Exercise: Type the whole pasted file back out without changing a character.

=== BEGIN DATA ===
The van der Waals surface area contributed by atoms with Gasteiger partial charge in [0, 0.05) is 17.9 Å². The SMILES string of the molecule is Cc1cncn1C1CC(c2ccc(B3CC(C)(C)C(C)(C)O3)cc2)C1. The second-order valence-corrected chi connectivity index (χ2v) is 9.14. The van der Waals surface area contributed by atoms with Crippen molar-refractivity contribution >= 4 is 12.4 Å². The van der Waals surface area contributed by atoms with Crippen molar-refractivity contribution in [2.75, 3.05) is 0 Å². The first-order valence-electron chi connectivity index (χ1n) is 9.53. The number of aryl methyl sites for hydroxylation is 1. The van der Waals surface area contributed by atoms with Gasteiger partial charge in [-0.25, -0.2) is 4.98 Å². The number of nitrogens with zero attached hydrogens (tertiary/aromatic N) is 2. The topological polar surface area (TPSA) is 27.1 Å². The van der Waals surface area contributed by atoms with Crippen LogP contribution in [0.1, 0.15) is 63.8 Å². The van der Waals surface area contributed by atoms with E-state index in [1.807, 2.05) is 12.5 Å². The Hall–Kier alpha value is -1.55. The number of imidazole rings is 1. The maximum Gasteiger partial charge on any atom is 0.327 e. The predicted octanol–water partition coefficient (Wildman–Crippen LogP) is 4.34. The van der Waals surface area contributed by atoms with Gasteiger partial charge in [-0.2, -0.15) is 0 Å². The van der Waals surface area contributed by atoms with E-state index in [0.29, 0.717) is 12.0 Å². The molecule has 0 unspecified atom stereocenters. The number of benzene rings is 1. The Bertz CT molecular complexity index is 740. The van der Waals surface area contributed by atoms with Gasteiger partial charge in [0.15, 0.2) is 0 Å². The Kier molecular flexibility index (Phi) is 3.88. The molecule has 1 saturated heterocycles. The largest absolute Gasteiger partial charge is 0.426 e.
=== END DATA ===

The van der Waals surface area contributed by atoms with Gasteiger partial charge in [0, 0.05) is 17.9 Å². The SMILES string of the molecule is Cc1cncn1C1CC(c2ccc(B3CC(C)(C)C(C)(C)O3)cc2)C1. The second-order valence-corrected chi connectivity index (χ2v) is 9.14. The van der Waals surface area contributed by atoms with Crippen molar-refractivity contribution >= 4 is 12.4 Å². The van der Waals surface area contributed by atoms with Crippen molar-refractivity contribution in [2.75, 3.05) is 0 Å². The first-order valence-electron chi connectivity index (χ1n) is 9.53. The number of aryl methyl sites for hydroxylation is 1. The van der Waals surface area contributed by atoms with Gasteiger partial charge in [-0.25, -0.2) is 4.98 Å². The number of nitrogens with zero attached hydrogens (tertiary/aromatic N) is 2. The topological polar surface area (TPSA) is 27.1 Å². The van der Waals surface area contributed by atoms with Crippen LogP contribution in [0.1, 0.15) is 63.8 Å². The van der Waals surface area contributed by atoms with E-state index in [1.807, 2.05) is 12.5 Å². The Hall–Kier alpha value is -1.55. The number of imidazole rings is 1. The maximum Gasteiger partial charge on any atom is 0.327 e. The predicted octanol–water partition coefficient (Wildman–Crippen LogP) is 4.34. The van der Waals surface area contributed by atoms with Gasteiger partial charge in [-0.2, -0.15) is 0 Å². The van der Waals surface area contributed by atoms with E-state index in [0.29, 0.717) is 12.0 Å². The molecule has 0 unspecified atom stereocenters. The number of benzene rings is 1. The Bertz CT molecular complexity index is 740. The van der Waals surface area contributed by atoms with Gasteiger partial charge in [0.15, 0.2) is 0 Å². The Kier molecular flexibility index (Phi) is 3.88. The molecule has 1 saturated heterocycles. The largest absolute Gasteiger partial charge is 0.426 e.